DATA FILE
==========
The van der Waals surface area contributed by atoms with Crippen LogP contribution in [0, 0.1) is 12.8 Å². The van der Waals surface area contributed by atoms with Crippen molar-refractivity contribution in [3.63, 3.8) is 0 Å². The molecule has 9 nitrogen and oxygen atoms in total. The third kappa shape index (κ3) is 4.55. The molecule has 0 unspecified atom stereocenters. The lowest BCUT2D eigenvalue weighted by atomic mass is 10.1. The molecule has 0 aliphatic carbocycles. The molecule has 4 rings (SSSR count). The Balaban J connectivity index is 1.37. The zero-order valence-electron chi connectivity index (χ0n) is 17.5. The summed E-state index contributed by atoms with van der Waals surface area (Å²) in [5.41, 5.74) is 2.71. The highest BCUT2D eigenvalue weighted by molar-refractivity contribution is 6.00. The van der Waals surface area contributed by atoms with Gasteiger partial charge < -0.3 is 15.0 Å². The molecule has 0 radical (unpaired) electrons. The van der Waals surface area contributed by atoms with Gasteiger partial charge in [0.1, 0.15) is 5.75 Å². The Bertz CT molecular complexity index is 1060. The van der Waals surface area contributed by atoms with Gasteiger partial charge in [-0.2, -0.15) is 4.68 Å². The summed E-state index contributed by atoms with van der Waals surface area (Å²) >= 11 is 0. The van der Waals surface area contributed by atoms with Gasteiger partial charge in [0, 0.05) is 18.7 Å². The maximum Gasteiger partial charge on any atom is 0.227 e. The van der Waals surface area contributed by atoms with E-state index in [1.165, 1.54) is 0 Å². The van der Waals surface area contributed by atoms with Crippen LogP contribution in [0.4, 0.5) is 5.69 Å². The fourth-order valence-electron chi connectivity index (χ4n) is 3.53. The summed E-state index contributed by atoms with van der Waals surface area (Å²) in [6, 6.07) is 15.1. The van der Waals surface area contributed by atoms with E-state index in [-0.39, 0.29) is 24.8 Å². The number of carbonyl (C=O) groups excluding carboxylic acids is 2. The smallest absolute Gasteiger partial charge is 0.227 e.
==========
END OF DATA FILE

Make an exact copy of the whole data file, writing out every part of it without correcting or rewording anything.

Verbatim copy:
The van der Waals surface area contributed by atoms with Crippen LogP contribution in [0, 0.1) is 12.8 Å². The van der Waals surface area contributed by atoms with Crippen molar-refractivity contribution in [3.63, 3.8) is 0 Å². The molecule has 9 nitrogen and oxygen atoms in total. The third kappa shape index (κ3) is 4.55. The molecule has 0 unspecified atom stereocenters. The lowest BCUT2D eigenvalue weighted by atomic mass is 10.1. The molecule has 0 aliphatic carbocycles. The molecule has 4 rings (SSSR count). The Balaban J connectivity index is 1.37. The zero-order valence-electron chi connectivity index (χ0n) is 17.5. The summed E-state index contributed by atoms with van der Waals surface area (Å²) in [5.41, 5.74) is 2.71. The highest BCUT2D eigenvalue weighted by molar-refractivity contribution is 6.00. The van der Waals surface area contributed by atoms with Gasteiger partial charge < -0.3 is 15.0 Å². The molecule has 0 radical (unpaired) electrons. The van der Waals surface area contributed by atoms with Gasteiger partial charge in [0.1, 0.15) is 5.75 Å². The Bertz CT molecular complexity index is 1060. The van der Waals surface area contributed by atoms with Gasteiger partial charge in [-0.2, -0.15) is 4.68 Å². The summed E-state index contributed by atoms with van der Waals surface area (Å²) >= 11 is 0. The van der Waals surface area contributed by atoms with Gasteiger partial charge in [0, 0.05) is 18.7 Å². The maximum Gasteiger partial charge on any atom is 0.227 e. The van der Waals surface area contributed by atoms with E-state index in [1.165, 1.54) is 0 Å². The van der Waals surface area contributed by atoms with Crippen LogP contribution in [0.4, 0.5) is 5.69 Å². The fourth-order valence-electron chi connectivity index (χ4n) is 3.53. The summed E-state index contributed by atoms with van der Waals surface area (Å²) in [6, 6.07) is 15.1. The van der Waals surface area contributed by atoms with E-state index in [-0.39, 0.29) is 24.8 Å². The number of carbonyl (C=O) groups excluding carboxylic acids is 2. The smallest absolute Gasteiger partial charge is 0.227 e.